Yemen's Houthi rebels claimed responsibility for drone attacks on the two oil refineries - Still image from footage Yemen's Houthi rebels claimed responsibility for drone attacks on the two oil refineries - Still image from footage

Egypt strongly condemns terrorist attack on Saudi Aramco plants

Sun, Sep. 15, 2019
CAIRO – 15 September 2019: Egypt has strongly condemned the terrorist attack that targeted two Aramco plants in Abqaiq province and the Khurais migration in Saudi Arabia by the Houthi militia.

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Yemen's Houthi rebels claimed responsibility for drone attacks on the two oil refineries.

A statement by the Egyptian Ministry of Foreign Affairs stressed that Egypt and its people stand in full solidarity with the Kingdom of Saudi Arabia.

The statement further affirmed Egypt’s support in all measures taken to maintain Saudi Arabia’s security and the safety of its citizens and residents on its territory.

The drone attacks, which took place early on Saturday, caused huge fires that were controlled by Saudi firefighters, however, crude oil output was cut to about 50%.

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Yemeni TV channel al-Masirah said the Houthis had deployed 10 drones against the sites in Abqaiq and Khurais, and the group pledged to widen the range of its attacks on Saudi Arabia.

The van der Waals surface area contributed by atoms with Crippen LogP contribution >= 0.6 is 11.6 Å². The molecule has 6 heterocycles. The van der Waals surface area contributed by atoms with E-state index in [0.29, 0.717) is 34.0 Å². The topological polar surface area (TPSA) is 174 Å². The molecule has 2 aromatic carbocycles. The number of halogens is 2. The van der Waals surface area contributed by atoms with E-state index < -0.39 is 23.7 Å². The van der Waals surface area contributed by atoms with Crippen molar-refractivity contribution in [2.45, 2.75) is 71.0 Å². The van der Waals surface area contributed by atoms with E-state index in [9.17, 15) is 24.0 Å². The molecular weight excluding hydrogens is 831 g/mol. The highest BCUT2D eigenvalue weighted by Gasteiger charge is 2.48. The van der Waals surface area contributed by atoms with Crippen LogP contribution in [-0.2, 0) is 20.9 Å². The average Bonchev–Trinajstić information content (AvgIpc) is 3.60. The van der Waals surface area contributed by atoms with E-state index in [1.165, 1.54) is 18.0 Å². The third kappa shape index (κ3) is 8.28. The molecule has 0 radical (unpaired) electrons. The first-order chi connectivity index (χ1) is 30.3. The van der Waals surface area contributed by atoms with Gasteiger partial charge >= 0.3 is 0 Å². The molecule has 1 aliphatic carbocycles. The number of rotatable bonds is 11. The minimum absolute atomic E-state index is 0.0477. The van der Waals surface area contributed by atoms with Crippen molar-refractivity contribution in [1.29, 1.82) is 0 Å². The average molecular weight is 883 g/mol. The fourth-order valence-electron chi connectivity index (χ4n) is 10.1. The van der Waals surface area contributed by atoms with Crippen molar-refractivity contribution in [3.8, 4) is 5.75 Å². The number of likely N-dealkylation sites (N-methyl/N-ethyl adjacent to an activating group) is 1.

Abqaiq, 60 km southwest of Dhahran in Saudi Arabia’s Eastern Province contains the world’s largest oil processing plant, while Khurais, 190 km further southwest, contains the country’s second-largest oilfield.

US Secretary of State Mike Pompeo accused Iran of leading the attack and denounced Tehran for engaging in false diplomacy.

"Tehran is behind nearly 100 attacks on Saudi Arabia while Rouhani and Zarif pretend to engage in diplomacy," Pompeo said in a Twitter post.

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"Amid all the calls for de-escalation, Iran has now launched an unprecedented attack on the world's energy supply," Pompeo tweeted.

The Houthi rebels hold Yemen's capital, Sanaa, and other parts of Yemen, since 2015, the terrorist group has committed countless terrorist activities, massacres and crimes. A Saudi-led coalition has been fighting the terrorist group to reinstate the internationally recognized Yemeni government ever since.

Martin Griffiths, the United Nations Special Envoy for Yemen, called the strikes "extremely worrying" and urged "all parties to prevent such further incidents, which pose a serious threat to regional security, complicate the already fragile situation and jeopardize the UN-led political process."
 
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